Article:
There are services (see below) that can detect when next generation image formats are supported and automatically convert your images and serve them in this format for another extra speed boost!

Maximizing compression while maintaining image quality

All the popular image formats will compress your images to reduce the file size. You can usually choose the degree to which they are compressed, with the trade-off being that greater compression means poorer image quality.

So you need to find a balance where the image quality is acceptable, but the file size is not too big.

The same applications and websites that will resize the dimensions of your images will also compress the images. Tiny PNG is another. Often you can choose the level of compression you want, with previews letting you keep an eye on the quality.

3. Use lazy loading

Talking about images, there’s no need to load them if no one sees them, right? It’s just an unnecessary overhead.

Lazy loading is a technique used to improve website performance by loading images and videos only when they are needed.

This can significantly reduce the time it takes for a website to load, as only the content that is visible to the user is loaded.

To implement lazy loading, you can take the following steps:

  1. Identify which images and videos to lazy load: These may include images and videos that are below the fold or not immediately visible to the user.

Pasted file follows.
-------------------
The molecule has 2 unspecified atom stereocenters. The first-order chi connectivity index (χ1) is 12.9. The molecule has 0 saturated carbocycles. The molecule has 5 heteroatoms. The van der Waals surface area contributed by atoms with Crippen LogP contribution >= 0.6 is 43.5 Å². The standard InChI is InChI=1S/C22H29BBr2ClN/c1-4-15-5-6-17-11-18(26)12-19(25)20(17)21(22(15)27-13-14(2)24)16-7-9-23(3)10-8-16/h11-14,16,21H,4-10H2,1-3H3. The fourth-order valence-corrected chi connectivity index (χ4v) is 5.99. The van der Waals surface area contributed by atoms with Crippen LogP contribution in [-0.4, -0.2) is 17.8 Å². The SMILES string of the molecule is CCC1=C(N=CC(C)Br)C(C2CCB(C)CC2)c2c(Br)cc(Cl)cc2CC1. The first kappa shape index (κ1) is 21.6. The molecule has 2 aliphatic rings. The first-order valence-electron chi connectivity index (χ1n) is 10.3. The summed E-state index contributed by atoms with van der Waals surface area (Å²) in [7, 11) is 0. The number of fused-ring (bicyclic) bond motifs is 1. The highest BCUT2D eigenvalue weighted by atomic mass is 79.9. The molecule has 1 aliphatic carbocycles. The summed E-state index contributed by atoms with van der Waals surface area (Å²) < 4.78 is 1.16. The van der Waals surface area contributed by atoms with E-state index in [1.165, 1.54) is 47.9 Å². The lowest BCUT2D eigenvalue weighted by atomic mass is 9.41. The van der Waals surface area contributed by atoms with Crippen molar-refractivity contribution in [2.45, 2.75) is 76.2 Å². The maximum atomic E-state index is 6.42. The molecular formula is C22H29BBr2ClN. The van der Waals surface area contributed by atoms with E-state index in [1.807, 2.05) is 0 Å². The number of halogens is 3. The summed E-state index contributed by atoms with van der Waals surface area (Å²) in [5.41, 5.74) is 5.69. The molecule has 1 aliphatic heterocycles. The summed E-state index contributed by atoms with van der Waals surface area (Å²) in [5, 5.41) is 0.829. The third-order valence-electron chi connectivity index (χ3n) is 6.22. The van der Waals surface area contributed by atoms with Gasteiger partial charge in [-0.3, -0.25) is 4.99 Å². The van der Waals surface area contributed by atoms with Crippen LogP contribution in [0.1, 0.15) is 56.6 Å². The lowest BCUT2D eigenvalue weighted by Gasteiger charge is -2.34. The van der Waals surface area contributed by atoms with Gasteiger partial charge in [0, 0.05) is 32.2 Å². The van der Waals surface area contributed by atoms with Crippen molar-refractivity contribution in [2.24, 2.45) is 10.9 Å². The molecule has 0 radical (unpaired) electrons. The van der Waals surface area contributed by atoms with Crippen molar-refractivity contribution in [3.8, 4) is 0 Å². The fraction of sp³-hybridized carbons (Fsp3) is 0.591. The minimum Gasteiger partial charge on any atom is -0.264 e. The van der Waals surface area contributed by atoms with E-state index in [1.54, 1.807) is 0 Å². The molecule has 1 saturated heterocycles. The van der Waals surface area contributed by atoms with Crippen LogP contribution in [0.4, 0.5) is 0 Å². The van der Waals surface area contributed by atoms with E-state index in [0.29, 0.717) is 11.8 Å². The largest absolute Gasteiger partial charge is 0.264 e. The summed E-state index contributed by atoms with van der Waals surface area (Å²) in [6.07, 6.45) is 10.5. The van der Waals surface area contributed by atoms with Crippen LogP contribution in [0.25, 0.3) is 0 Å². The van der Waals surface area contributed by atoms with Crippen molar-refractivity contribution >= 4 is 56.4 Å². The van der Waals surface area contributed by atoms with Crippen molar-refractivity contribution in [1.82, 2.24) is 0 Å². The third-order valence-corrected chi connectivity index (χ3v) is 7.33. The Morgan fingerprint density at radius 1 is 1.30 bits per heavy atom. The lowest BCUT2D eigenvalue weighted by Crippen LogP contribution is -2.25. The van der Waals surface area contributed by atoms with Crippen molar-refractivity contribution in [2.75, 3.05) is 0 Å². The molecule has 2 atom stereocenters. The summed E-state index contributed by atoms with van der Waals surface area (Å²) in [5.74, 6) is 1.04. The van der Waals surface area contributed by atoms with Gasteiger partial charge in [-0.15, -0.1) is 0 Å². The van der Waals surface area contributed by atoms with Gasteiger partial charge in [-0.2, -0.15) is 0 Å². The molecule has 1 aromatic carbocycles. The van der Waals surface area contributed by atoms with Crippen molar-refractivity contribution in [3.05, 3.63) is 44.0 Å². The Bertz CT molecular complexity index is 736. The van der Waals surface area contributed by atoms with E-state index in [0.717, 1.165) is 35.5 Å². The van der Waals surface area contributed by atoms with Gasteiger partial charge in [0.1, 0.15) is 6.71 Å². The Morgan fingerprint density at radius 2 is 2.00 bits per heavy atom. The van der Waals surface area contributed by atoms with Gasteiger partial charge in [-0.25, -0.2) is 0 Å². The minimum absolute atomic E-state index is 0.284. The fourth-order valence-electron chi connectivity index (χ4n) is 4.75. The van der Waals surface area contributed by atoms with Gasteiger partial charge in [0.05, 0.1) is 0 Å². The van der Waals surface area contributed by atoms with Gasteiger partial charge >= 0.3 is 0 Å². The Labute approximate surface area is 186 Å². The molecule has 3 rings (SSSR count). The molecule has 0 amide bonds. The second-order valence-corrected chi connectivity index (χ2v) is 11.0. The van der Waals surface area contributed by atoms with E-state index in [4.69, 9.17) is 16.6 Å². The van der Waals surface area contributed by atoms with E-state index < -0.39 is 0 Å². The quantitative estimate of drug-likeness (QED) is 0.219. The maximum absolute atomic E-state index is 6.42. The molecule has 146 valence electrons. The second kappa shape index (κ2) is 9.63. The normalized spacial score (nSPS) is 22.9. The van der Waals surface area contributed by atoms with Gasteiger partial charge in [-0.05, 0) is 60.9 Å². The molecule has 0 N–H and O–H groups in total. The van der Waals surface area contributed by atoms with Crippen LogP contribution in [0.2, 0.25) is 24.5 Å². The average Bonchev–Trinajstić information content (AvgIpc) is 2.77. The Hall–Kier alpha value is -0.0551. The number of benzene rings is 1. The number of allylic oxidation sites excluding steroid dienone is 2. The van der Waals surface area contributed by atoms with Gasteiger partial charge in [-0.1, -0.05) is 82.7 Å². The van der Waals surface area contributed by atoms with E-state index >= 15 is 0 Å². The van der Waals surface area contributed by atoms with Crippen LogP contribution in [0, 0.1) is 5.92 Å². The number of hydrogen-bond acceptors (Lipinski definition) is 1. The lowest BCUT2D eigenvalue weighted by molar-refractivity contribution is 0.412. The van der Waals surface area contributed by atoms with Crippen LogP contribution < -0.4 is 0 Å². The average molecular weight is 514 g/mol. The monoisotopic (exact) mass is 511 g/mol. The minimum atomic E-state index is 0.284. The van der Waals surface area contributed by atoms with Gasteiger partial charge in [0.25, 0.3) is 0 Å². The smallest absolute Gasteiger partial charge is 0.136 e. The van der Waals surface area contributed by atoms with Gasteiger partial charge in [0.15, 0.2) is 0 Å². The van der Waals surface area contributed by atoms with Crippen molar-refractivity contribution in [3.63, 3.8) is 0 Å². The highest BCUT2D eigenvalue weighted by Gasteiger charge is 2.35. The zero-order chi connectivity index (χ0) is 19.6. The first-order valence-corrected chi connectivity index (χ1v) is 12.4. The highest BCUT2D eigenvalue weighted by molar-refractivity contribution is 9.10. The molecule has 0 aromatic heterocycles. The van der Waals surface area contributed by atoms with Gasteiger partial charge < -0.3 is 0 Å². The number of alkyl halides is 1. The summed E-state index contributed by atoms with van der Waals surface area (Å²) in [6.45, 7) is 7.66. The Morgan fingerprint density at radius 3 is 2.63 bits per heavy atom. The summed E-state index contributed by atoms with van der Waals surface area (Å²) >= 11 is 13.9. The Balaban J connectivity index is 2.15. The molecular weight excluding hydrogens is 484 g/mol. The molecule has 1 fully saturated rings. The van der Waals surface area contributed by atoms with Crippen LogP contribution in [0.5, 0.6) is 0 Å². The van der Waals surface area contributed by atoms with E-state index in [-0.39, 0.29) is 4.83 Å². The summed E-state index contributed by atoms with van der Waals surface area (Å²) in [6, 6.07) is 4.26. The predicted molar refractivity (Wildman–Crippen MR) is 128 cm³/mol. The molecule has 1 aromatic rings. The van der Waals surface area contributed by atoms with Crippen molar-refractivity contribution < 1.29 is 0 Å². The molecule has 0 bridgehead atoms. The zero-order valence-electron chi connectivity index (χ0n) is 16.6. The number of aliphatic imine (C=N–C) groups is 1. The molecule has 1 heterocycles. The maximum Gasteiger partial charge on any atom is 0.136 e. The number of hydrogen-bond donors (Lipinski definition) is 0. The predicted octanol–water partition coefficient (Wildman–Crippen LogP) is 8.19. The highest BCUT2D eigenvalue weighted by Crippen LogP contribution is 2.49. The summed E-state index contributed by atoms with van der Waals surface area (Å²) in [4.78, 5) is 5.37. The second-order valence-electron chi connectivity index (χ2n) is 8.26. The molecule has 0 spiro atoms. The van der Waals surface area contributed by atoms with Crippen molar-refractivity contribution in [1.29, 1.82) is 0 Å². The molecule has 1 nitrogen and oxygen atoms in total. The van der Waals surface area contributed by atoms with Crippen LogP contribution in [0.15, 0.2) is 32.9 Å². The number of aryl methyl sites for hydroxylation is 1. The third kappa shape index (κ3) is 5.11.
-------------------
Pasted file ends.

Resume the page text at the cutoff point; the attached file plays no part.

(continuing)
2. Install a lazy loading plugin or script: There are many plugins (see below) available for popular content management systems like WordPress that can help implement lazy loading easily. If you’re not able to use a plugin, it’s easy to add the code yourself.
  3. Configure the lazy loading: Configure the settings of the lazy loading plugin or script based on your website’s needs. This may include settings for which types of content to lazy load, the threshold for when to start loading images, and more.
  4. Test the lazy loading: Check that the images and videos are loading correctly and that there are no issues with website performance.

4. Enable caching

Enabling caching can significantly speed up a slow website by reducing the number of requests that the browser needs to make to the server to retrieve resources.

When a user visits a website for the first time, the browser downloads all the necessary files, such as HTML, CSS, JavaScript, and images. When the user revisits the website, the browser can retrieve these files from its cache instead of downloading them again, reducing page load times and improving the user experience.

To enable caching, you can take the following steps: